Echigo Ishin Yuzawa Mainstore | Yuzawa, Japan | 60/100


  • Spicy Tsukemen – 70/100, Yuzawa
  • Miso Ramen – 60/100, Yuzawa

Featuring their prideful homemade Tsurumochi noodles, Shimadaya’s culinary artisans masterfully employ the esteemed Sanuki udon manufacturing method, marrying tongue-smoothness with robust thickness. Their medium-thick noodles, generously hydrated, offer a seamless fusion of silky texture and satisfying firmness.

By infusing “Niigata Koshihikari rice flour” into the kneading process, their “homemade original noodles” achieve a delightful chewiness that’s reminiscent of Udon.

The pièce de résistance, their “creamy Tonkotsu Soup” tsukemen, showcases a luxurious, velvety pork bone soup meticulously prepared at 136 degrees Celsius under precise pressure control. Paired with their thick noodles, this culinary masterpiece guarantees a memorable dining experience.

Spicy Tsukemen – 70/100

Noodle: 25/35

The medium-thick, rounded noodles of the Tsukemen offer a delightfully chewy texture reminiscent of Udon. Served with the option of hot or cold noodles, opting for the cold variation ensures prolonged chewiness. While the noodles boast a pleasant wheat flour flavor, a distinctive watery Kansui taste emerges, likely attributed to the cold treatment.

Soup: 25/35

The soup, a rich and salty broth meant for noodle dipping, delivers a fiery spicy kick followed by lingering savoriness. Infused with a subtle nutty sesame aroma, the broth’s intense spiciness can quickly overwhelm the palate, building up with each bite – place yourself out!

Special sauces provided include:

  1. Special vinegar sauce: Adding a cautionary note about portion control, this sauce mellows the spiciness while introducing a savory sweetness that enhances the umami profile.
  2. Secret sauce: A dark, salty concoction reminiscent of Shoyu, intended to enrich the soup’s depth. While subtle in flavor, excessive addition results in heightened saltiness, necessitating conservative use.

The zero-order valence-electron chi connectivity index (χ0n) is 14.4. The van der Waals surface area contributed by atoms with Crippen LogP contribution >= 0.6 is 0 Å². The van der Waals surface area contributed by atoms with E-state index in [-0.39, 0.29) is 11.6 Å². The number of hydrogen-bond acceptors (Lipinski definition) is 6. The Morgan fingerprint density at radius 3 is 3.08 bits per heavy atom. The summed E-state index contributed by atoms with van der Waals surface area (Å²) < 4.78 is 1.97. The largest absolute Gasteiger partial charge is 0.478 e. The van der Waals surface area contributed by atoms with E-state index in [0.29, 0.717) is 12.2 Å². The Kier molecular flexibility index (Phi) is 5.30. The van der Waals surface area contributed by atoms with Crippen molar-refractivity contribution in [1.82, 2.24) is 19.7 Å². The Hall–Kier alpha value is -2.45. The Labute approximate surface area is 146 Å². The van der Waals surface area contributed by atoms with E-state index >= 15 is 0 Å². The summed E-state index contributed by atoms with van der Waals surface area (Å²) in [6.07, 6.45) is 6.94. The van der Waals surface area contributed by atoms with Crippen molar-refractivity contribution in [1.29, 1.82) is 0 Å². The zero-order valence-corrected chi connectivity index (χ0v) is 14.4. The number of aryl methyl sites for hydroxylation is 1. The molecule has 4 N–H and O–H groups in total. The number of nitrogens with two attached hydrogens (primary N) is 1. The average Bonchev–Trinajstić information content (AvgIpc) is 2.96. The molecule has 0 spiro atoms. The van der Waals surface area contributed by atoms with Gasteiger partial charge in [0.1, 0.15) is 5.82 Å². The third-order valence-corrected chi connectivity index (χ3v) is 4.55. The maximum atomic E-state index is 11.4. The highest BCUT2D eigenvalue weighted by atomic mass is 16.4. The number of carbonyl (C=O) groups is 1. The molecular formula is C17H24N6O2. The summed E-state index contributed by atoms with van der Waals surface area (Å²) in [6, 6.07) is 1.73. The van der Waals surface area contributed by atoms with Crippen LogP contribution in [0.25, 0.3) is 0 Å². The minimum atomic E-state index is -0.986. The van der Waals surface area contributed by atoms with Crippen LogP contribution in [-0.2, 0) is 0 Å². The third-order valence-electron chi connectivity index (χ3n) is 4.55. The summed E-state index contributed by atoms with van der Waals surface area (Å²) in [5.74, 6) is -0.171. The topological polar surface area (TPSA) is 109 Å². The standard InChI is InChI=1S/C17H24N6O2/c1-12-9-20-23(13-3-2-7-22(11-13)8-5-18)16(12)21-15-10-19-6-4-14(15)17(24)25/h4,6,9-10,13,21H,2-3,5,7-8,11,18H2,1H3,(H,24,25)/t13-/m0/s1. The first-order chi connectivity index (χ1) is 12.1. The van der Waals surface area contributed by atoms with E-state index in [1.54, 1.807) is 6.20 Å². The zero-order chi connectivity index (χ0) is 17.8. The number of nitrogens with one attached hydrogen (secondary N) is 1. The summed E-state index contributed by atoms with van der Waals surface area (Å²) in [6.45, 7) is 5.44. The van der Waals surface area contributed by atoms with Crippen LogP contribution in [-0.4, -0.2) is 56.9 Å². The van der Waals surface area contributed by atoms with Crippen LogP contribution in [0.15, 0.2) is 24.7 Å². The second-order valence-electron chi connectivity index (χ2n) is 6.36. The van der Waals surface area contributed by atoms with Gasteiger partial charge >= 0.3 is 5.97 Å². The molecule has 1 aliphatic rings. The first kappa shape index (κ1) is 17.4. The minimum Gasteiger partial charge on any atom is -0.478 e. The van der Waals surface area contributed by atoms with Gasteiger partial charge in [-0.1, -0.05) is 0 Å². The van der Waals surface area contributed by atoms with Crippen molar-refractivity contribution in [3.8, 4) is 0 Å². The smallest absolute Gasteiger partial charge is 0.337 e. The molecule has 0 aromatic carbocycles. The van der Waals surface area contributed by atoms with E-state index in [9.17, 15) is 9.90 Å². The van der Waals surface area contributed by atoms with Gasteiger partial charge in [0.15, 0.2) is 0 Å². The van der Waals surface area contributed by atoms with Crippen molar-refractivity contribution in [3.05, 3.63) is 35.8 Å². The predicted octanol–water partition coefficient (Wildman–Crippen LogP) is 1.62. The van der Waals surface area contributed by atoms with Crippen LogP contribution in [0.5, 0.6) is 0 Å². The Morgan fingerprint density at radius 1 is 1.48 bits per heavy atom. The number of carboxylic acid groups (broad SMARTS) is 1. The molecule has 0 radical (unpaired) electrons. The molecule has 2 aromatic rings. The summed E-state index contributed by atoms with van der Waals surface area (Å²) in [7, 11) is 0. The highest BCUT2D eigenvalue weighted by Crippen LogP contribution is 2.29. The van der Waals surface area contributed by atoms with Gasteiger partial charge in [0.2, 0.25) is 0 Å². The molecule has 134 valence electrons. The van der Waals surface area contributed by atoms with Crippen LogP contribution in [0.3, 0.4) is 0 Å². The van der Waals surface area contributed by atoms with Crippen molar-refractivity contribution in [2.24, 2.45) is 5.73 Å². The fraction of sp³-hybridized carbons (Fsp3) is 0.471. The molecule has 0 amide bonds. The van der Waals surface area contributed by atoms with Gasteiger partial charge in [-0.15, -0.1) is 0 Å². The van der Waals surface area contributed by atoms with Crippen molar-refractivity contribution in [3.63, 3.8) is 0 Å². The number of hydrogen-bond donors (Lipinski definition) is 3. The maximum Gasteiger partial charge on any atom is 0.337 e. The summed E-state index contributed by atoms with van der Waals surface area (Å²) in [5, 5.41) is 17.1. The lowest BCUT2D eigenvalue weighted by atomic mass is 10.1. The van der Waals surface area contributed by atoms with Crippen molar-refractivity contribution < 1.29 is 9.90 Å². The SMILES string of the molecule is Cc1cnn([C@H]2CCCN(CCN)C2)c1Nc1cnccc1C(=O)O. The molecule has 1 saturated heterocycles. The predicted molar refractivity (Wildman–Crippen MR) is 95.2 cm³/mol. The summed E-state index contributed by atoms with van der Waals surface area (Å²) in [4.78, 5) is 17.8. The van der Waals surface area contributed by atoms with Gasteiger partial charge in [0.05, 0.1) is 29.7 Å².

Labels on the sauce literally says special and secret sauce. 😉

Meat: 15/20

The firm, borderline dry meat boasts a strong marination, exuding a savory-sweet taste reminiscent of “bakkwa” as it’s chewed. While the texture may lean towards dryness, the robust flavor compensates for any textural shortcomings.

Topping: 5/10

Thick and chunky bamboo shoots contribute a salty, savory element without any unpleasant aftertaste. An optional addition of flavored egg, served cold, fails to complement the Tsukemen well, feeling out of place and featuring a slightly dry yolk. Consider skipping this topping for a more harmonious dining experience.

Miso Ramen – 60/100

Noodle: 20/35

The noodles used are medium thin and clearly not the same noodles as it’s tsukemen. The bite is snappy but a little on the doughy side and doesn’t maintain its firmness well in the soup. It has a nice wheat taste.

Soup: 25/35

The soup is rich and thick. It has a sweet and savory head with faint spicy note from the chili flakes. It also has a subtle nutty and earthy undertone in it.

Meat: 10/20

The meat is different here as well. It’s firm yet tender, and is juicier than its dry counterpart in the tsukemen. However the marination is also thinner to compliment the lighter soup. The taste is average and nothing extraordinary or particularly memorable.

Topping: 5/10

The other toppings includes sweet corn, bean sprouts and Onions. The taste of the toppings are quite subtle here against the very rich broth. The same review of the optional egg topping applies here as well – served cold, dry yolks and skippable.


One man’s meat is another man’s poison.
Find out more about our palettes and how we evaluate our ramen here. 😉

About The Author


Ah Boy is just an ordinary Singaporean who loves his ramen and after trying so many different ramen, he was inspired to find the best ramen in town.

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